Call me cynical, but I suspect it’s also an effect of competing interests: in a fully-private system, the hospital and the hospice are competitors for patients’ money, so they have an interest in keeping as far away from each other as possible; in fact, the hospital has an interest in keeping on patients as long as possible, if they are solvent.
It’s usually the opposite here in Europe with most national health services: all too often, hospitals (and/or general practitioners) want to discharge patients asap (because they cost money), so the hospice option (which is usually private, so has to be paid for by individual families, rather than the community) is pushed hard even where it might not be fully appropriate.
Fascinating, Giacomo. I wonder if there are any systems where the incentives balance and it’s a relatively unencumbered choice.
Jon, another area of knowledge silos is vision rehabilitation which too many eye doctors do not understand nor are capable of compassionate referral beyond Medicare charge codes.
Thanks for shining lights on the hospice situation. I just signed up for a refresher and workshop on family conflicts using the Five Wishes template http://en.wikipedia.org/wiki/Five_Wishes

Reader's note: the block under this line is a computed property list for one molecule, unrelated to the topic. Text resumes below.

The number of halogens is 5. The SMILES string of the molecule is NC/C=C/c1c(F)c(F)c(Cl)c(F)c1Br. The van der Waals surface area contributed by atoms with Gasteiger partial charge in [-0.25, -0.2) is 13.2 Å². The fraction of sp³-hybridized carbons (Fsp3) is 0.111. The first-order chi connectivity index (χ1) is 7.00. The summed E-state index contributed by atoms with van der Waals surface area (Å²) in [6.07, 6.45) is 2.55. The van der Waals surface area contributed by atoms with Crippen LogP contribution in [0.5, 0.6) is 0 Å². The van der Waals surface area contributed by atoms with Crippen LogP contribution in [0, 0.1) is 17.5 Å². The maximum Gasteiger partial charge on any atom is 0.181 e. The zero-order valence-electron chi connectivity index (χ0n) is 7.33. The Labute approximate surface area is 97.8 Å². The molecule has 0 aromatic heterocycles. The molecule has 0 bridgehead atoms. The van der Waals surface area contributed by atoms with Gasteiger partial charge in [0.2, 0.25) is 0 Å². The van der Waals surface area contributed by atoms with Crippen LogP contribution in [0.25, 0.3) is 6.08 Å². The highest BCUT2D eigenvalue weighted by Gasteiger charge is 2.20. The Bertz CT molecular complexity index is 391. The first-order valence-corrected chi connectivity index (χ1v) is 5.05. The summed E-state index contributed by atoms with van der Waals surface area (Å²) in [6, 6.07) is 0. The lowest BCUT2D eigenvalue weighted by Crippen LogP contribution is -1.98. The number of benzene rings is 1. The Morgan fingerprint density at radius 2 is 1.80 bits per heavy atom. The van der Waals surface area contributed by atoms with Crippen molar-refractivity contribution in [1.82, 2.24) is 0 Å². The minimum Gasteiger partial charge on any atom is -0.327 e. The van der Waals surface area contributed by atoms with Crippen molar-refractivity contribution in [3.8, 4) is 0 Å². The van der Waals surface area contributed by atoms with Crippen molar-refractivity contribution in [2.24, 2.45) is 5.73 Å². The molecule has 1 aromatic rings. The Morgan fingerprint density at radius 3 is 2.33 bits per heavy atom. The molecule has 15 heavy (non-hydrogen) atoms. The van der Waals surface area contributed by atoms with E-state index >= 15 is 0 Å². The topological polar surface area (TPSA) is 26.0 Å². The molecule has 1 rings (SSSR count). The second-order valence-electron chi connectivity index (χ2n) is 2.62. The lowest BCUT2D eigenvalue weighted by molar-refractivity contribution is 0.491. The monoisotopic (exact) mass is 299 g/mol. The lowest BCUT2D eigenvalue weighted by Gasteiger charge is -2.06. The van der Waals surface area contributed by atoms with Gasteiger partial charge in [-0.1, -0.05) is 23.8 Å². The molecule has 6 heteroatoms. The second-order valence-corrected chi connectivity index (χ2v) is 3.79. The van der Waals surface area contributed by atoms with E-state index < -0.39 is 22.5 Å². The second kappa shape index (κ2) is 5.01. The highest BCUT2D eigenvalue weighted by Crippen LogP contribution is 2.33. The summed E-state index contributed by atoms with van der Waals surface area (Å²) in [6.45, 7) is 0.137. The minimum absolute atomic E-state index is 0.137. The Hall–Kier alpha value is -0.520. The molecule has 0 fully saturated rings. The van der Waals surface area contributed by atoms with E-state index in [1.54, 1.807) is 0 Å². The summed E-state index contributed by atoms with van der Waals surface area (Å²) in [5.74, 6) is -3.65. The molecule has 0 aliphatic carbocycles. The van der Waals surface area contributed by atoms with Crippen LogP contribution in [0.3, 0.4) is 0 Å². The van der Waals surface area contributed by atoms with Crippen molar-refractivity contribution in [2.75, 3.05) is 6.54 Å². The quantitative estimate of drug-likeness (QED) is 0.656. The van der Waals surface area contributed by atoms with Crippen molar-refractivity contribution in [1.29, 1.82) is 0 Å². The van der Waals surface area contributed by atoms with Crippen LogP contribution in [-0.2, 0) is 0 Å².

This approach structures social, medical, and personal thinking sufficient to put necessary information into writing that complements legalese. It is easy to get trapped into attorney manipulations of trusts, wills, probate, tax
mitigation, etc. when the social forms of knowledge are difficult to approach.
FYI, these Five Wishes workshops are locally situated a Lifelong Learning Institute funded nationally by the Bernard Osher Foundation http://osherfoundation.org/index.php?olli and locally organized at Yavapai College http://yc.edu/prescottolli. Since retirement, I have benefited immensely by this peer learning culture and am now revving up my next course on “The Singularity and Abundance”.
Knowledge silos dissolve when “informal learning” takes over.
blog http://asyourworldchanges.wordpress.com “As Your World Changes”
I’m going to have to agree with the financial factor. It isn’t in the hospital’s or the doctor’s best financial interest for the patient to transfer over to hospice care.